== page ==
Radley Balko in the Washington Post has a fascinating blog piece this week about Colorado since marijuana legalization. Despite fears that legalization would result in carnage on the highways, so far traffic fatalities are near an all=time low.
From the article:
Here, the “high” bar (pardon the pun) is what you get when you add the worst January since 2002 to the worst February, to the worst March, and so on. The “low” bar is the sum total of the safest January, February, etc., since 2002. What’s notable here is that the totals so far in 2014 are closer to the safest composite year since 2002 than to the average year since 2002. I should also add here that these are total fatalities. If we were to calculate these figures as a rate — say, miles driven per fatality — the drop would be starker, both for this year and since Colorado legalized medical marijuana in 2001. While the number of miles Americans drive annually has leveled off nationally since the mid-2000s, the number of total miles traveled continues to go up in Colorado. If we were to measure by rate, then, the state would be at lows unseen in decades.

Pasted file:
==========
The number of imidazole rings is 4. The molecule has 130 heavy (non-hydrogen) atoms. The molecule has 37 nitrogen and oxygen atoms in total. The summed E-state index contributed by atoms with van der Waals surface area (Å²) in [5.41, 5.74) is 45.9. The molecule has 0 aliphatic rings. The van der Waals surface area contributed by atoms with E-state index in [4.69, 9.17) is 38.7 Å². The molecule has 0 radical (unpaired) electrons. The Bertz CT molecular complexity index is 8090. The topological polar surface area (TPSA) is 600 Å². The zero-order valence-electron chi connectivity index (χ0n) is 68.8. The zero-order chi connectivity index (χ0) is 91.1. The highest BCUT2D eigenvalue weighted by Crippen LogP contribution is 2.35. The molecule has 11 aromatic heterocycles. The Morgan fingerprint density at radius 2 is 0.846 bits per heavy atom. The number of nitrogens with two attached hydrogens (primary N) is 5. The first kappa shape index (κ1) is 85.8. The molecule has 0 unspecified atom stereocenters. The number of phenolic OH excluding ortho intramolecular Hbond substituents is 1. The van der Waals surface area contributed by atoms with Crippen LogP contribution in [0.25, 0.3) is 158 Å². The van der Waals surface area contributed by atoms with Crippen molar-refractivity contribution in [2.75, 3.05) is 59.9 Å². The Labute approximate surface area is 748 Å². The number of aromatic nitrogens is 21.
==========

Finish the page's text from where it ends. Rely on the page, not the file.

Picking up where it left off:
The figures are similar in states that have legalized medical marijuana. While some studies have shown that the number of drivers involved in fatal collisions who test positive for marijuana has steadily increased as pot has become more available, other studies have shown that overall traffic fatalities in those states have dropped. Again, because the pot tests only measure for recent pot use, not inebriation, there’s nothing inconsistent about those results.